More hawkish experts have acknowledged the same. On a panel in January at the Atlantic Council, a pro-regime change think tank that is funded by Western governments and their allies, Nancy Okail, executive director of the Tahrir Institute, acknowledged that Syria is today the “newest and most important safe haven for [al-Qaeda’s] ideology.”
“There is a new generation of Syrian children that is growing up with al-Qaeda’s ideology in some parts of rebel-held Syria as the norm,” added Jennifer Cafarella, a lead intelligence planner at the neoconservative think tank the Institute for the Study of War, which has received funding from the biggest names in the military industry, including Northrop Grumman, Raytheon, General Dynamics, and DynCorp.
Charles Lister, perhaps the foremost advocate of regime change and the arming of Islamist rebels in Syria, sounded a similar note. He explained, “People on the ground in different areas of Syria are increasingly willing not just to accept al-Qaeda operating within their midst, but are actually willing to overtly support the fact that they are in their midst.”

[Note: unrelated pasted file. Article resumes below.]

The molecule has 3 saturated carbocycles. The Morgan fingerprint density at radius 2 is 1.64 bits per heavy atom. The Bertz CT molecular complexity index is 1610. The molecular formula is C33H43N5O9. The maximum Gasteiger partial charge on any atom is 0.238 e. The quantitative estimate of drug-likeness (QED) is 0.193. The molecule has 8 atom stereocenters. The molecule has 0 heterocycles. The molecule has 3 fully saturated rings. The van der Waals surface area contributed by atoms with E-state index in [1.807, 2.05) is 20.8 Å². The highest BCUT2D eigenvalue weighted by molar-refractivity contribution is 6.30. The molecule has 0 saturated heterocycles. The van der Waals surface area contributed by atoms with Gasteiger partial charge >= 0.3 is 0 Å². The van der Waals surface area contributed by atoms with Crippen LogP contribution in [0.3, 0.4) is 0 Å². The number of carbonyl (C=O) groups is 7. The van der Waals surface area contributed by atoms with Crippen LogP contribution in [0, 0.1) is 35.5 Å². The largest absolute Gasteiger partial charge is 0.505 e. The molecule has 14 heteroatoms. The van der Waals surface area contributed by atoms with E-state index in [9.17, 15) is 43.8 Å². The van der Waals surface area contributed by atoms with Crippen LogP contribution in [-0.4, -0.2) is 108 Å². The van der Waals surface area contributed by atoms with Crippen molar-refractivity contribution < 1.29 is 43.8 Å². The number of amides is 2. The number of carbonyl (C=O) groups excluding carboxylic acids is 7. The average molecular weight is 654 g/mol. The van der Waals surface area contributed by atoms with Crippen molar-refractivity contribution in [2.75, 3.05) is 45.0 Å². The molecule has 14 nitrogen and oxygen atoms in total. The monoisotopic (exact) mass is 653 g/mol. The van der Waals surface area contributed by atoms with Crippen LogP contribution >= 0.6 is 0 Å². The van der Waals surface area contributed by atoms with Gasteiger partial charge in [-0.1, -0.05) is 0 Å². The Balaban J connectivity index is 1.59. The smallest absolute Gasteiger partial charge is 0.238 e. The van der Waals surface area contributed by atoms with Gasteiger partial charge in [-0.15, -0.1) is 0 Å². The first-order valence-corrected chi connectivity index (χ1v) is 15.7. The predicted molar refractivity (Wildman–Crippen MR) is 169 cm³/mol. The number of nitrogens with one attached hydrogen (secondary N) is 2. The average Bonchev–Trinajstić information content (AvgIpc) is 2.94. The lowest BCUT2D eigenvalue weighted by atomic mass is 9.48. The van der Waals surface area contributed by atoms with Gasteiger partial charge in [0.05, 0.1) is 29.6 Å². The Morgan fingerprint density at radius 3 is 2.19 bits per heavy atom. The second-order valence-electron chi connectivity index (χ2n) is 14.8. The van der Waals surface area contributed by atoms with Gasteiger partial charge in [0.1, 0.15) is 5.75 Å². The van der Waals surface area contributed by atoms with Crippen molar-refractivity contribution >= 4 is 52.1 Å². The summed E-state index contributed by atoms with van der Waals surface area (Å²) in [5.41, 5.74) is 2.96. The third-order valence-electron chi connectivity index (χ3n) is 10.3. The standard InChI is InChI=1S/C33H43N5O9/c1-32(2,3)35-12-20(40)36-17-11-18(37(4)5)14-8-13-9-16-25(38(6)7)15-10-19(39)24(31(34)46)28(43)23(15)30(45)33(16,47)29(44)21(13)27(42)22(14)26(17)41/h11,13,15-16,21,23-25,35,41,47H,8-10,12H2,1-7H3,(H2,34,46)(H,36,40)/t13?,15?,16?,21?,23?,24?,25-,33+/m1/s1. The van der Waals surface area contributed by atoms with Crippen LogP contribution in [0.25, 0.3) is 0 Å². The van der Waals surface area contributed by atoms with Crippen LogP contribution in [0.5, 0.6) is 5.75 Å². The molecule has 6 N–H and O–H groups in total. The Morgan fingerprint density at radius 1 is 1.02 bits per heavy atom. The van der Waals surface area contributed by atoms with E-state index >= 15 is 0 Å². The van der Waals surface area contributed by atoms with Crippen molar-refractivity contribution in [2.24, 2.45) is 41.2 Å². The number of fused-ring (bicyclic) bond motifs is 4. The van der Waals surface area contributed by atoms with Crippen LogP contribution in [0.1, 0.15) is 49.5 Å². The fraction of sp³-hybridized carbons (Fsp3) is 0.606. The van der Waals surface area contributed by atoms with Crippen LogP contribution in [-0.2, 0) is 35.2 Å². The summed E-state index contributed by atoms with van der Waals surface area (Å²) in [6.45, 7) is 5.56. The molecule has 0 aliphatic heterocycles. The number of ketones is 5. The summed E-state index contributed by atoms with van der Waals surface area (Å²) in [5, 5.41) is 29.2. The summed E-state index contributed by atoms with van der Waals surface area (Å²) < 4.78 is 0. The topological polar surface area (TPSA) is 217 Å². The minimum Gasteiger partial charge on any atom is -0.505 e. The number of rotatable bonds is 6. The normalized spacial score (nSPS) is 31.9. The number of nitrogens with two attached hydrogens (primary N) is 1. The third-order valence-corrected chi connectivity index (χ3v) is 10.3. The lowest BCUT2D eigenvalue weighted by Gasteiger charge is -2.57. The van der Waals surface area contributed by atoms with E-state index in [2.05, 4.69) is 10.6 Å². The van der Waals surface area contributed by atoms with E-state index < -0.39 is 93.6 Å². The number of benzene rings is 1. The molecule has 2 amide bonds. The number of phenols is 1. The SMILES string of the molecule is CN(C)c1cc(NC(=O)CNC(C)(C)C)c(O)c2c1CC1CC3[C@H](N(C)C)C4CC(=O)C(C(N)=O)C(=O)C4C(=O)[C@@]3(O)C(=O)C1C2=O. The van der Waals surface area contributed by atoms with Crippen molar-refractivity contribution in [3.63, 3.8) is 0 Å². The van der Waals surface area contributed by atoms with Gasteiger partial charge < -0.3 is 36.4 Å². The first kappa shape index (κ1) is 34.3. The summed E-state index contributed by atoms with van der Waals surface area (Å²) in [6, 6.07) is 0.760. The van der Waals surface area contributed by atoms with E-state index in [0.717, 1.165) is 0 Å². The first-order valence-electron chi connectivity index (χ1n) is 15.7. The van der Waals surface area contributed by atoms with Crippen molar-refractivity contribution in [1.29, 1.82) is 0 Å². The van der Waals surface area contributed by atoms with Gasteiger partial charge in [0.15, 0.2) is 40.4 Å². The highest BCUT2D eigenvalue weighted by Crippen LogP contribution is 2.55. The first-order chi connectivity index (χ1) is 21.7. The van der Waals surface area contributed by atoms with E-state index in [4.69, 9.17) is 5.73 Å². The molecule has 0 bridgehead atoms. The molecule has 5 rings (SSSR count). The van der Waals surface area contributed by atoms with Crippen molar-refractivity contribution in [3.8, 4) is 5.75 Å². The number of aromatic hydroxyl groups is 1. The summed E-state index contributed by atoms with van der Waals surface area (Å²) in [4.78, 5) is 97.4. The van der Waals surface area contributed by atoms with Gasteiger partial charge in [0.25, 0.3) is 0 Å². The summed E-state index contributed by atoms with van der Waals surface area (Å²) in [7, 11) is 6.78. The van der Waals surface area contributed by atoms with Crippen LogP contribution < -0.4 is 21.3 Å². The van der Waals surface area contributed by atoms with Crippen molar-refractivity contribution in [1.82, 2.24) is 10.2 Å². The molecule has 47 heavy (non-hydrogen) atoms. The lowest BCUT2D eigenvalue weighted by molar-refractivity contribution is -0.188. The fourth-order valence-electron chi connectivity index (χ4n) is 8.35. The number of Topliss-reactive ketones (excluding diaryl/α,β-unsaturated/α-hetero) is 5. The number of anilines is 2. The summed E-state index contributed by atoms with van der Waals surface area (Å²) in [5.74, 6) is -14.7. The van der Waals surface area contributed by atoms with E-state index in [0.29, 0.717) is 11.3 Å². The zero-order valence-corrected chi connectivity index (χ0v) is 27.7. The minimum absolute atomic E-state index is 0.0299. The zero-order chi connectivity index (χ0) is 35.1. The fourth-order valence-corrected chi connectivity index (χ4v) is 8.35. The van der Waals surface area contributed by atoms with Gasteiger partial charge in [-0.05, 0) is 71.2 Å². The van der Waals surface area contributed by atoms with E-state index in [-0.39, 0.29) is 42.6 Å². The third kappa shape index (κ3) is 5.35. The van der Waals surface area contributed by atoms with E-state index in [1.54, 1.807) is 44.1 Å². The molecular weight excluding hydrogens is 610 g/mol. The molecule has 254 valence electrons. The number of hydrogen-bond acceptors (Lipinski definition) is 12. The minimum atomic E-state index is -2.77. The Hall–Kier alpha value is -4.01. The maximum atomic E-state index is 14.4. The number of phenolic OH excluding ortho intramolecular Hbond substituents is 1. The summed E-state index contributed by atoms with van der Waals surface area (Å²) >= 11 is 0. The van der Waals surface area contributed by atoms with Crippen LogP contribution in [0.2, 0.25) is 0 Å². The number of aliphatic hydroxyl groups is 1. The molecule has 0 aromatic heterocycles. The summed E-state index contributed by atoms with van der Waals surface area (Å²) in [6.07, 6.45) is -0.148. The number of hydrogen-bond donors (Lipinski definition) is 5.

He later warned, “Al-Qaeda’s relative success in Syria has seen its ideology and its narrative mainstreamed, not just in parts of Syria, but also in parts of the region.”
Lister noted local populations have protested not just the Syrian government, but also the al-Qaeda extremists terrorizing them. People living under rebel rule in Idlib, Lister indicated, have been lamenting, “This place is hell; we don’t want to live under this Islamist rule, under all this oppression.” In Idlib, “they see what life would be like under this organization, and they don’t like it.”
In 2016, Amnesty International published a report documenting an array of “serious violations of international humanitarian law” committed by militant groups in Idlib and elsewhere, including summary killings, torture, abductions, and sectarian attacks. The report detailed how extremist Syrian rebels have imposed harsh Sharia law in the areas they control.
With music officially outlawed in Idlib, the U.S.-funded media outlet Radio Fresh has resorted to novel measures. Instead of music, station director Raed Fares has been reduced to broadcasting the sound of bleating goats and bird chirps. Ordered by Idlib’s authorities to fire all his female employees, Fares instead relied on a computer program that auto-tuned their voices to make them sound male.